The U.S.-Canadian power system currently consists of four large regions (see Chapter 2) within which all connected generators operate synchronously. Asynchronous connections between the regions are accomplished with DC tie lines or back-to-back AC-DC-AC converters (asynchronous links). Large synchronous regions evolved for economic power transfers and for the mutual support inherent with AC transmission.7 Under some operating conditions, however, large synchronous interconnections are vulnerable to large cascading failures when certain faults occur.8 (For examples, see Table 1.1.) Upgrades of AC transmission capability to improve the strength of the existing interconnections, the selective addition of advanced controls, and power electronics-based equipment, and other solutions such as prioritized modernization of power plant and substation equipment, including emergency control and protection are urgently needed.9

Substation Design and Modernization

A critical component of the bulk power system is the design and layout of transmission substations and switch-yards. Substations are designed for reliability, flexibility of operation (including access), and cost. Substations provide the ability to safely switch equipment out of service during either scheduled or unscheduled outages while maintaining service. Several substation configurations have evolved to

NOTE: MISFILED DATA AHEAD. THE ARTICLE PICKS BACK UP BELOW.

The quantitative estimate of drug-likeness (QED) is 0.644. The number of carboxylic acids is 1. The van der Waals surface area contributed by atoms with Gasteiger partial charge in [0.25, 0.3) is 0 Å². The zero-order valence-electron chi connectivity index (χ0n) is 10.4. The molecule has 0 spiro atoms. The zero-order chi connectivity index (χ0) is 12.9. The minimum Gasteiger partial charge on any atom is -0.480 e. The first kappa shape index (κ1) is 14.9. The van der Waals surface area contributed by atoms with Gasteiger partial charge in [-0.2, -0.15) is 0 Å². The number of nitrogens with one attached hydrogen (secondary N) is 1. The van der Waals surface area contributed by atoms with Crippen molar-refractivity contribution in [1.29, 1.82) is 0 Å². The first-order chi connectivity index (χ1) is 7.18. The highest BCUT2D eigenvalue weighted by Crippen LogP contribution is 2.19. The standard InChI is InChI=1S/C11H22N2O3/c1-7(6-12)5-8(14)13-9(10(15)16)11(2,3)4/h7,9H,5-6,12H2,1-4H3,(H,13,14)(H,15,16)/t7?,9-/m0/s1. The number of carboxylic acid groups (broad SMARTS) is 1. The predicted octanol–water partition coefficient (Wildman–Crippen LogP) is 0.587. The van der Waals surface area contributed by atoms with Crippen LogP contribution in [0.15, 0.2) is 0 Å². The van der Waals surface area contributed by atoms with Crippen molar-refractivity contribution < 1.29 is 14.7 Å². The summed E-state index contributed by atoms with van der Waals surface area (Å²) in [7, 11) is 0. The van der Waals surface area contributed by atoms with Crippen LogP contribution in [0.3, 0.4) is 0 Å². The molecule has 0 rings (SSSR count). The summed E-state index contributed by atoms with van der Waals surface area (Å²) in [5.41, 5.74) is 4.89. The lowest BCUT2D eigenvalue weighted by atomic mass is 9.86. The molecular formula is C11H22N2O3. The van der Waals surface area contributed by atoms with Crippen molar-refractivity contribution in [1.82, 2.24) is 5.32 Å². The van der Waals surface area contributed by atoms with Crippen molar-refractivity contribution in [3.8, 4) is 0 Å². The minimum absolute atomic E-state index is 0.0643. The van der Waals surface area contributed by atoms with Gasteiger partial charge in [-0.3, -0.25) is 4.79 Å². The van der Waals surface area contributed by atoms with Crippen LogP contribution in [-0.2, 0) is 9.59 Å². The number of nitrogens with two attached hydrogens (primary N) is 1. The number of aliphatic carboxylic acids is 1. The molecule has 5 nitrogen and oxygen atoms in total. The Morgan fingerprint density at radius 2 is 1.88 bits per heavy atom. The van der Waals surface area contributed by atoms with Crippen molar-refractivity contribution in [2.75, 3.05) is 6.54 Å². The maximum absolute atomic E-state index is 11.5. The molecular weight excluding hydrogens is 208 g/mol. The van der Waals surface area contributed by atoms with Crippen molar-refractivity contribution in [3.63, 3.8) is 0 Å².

4See Table 1 at

5Simulations for N-1 planning/operating criteria often involve a rarely occurring three-phase fault at a critical location with outage of a key line or transformer during peak load or transfer. The three-phase fault “umbrella” events are more severe than many multiple outages, especially those occurring during less stressed (off peak) operating conditions.

6Recall also that an N-2 event is defined as one in which the system would continue to operate reliably without two elements. Note, however, that there is no requirement for the frequent N-2 event of a short circuit with line outage, and with simultaneous outage of a parallel line or line with common termination because of a protective relay mis-operation. Storms, fires, airplanes, and terrorists may also cause loss of parallel lines on the same right-of-way. However, moving to N-n reliability standards in which n is larger than 2 should only be undertaken after a careful quantitative probabilistic assessment of costs and benefits.

7For example, for an outage in one line, power automatically shifts to other parallel lines in a fraction of a second. With DC links, special controls are needed.

8One theoretically possible approach to containing the extent of such outages would be to reduce the size of synchronous regions. For example, the large Eastern and Western interconnections could be restructured into regions similar in size to the Quebec and the Texas interconnections. This would require breaking up these two large interconnections into smaller ones connected by asynchronous links. Such a change would prevent the propagation of disturbances across very large areas. However, this approach would have serious limitations. It would undermine the kind of automatic support now provided by a large interconnected AC grid when large loads or generators are tripped. Further, asynchronous links are expensive.

9Such control equipment may include selective conversion to asynchronous links, such as a link proposed between Ontario and Michigan that might have reduced the extent of the August 14, 2003, blackout.